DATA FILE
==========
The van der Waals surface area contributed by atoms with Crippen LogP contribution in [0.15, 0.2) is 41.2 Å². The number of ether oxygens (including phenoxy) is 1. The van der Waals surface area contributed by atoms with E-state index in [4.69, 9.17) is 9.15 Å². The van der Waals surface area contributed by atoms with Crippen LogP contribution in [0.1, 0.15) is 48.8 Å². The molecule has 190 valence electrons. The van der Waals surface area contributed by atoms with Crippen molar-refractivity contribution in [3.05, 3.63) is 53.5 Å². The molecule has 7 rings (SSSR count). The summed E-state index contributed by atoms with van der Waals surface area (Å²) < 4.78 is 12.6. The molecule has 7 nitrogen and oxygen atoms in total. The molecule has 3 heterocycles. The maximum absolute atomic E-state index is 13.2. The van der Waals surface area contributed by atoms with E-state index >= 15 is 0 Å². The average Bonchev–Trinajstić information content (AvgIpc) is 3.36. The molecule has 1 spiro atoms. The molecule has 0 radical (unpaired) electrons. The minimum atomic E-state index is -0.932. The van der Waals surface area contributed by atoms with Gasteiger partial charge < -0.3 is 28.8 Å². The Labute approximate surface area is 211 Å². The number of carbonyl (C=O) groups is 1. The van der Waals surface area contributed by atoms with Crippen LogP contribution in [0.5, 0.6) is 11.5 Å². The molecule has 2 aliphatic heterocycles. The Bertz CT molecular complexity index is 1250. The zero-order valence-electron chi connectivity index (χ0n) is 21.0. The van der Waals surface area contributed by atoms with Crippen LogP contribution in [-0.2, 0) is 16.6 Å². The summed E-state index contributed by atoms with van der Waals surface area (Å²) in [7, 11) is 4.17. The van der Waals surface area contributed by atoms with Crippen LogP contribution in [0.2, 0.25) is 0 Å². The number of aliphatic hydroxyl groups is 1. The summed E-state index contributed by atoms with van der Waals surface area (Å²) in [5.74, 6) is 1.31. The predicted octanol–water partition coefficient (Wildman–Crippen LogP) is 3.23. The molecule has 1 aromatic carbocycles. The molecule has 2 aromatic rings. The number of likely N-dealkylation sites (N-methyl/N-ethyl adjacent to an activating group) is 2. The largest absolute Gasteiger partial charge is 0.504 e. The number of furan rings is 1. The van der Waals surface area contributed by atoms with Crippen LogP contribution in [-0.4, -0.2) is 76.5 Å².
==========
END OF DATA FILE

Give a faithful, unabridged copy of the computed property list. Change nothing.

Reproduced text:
The van der Waals surface area contributed by atoms with Crippen LogP contribution in [0.15, 0.2) is 41.2 Å². The number of ether oxygens (including phenoxy) is 1. The van der Waals surface area contributed by atoms with E-state index in [4.69, 9.17) is 9.15 Å². The van der Waals surface area contributed by atoms with Crippen LogP contribution in [0.1, 0.15) is 48.8 Å². The molecule has 190 valence electrons. The van der Waals surface area contributed by atoms with Crippen molar-refractivity contribution in [3.05, 3.63) is 53.5 Å². The molecule has 7 rings (SSSR count). The summed E-state index contributed by atoms with van der Waals surface area (Å²) < 4.78 is 12.6. The molecule has 7 nitrogen and oxygen atoms in total. The molecule has 3 heterocycles. The maximum absolute atomic E-state index is 13.2. The van der Waals surface area contributed by atoms with E-state index >= 15 is 0 Å². The average Bonchev–Trinajstić information content (AvgIpc) is 3.36. The molecule has 1 spiro atoms. The molecule has 0 radical (unpaired) electrons. The minimum atomic E-state index is -0.932. The van der Waals surface area contributed by atoms with Gasteiger partial charge < -0.3 is 28.8 Å². The Labute approximate surface area is 211 Å². The number of carbonyl (C=O) groups is 1. The van der Waals surface area contributed by atoms with Crippen LogP contribution in [0.5, 0.6) is 11.5 Å². The molecule has 2 aliphatic heterocycles. The Bertz CT molecular complexity index is 1250. The zero-order valence-electron chi connectivity index (χ0n) is 21.0. The van der Waals surface area contributed by atoms with Crippen LogP contribution in [-0.2, 0) is 16.6 Å². The summed E-state index contributed by atoms with van der Waals surface area (Å²) in [7, 11) is 4.17. The van der Waals surface area contributed by atoms with Crippen LogP contribution in [0.2, 0.25) is 0 Å². The number of aliphatic hydroxyl groups is 1. The summed E-state index contributed by atoms with van der Waals surface area (Å²) in [5.74, 6) is 1.31. The predicted octanol–water partition coefficient (Wildman–Crippen LogP) is 3.23. The molecule has 1 aromatic carbocycles. The molecule has 2 aromatic rings. The number of likely N-dealkylation sites (N-methyl/N-ethyl adjacent to an activating group) is 2. The largest absolute Gasteiger partial charge is 0.504 e. The number of furan rings is 1. The van der Waals surface area contributed by atoms with Crippen LogP contribution in [-0.4, -0.2) is 76.5 Å².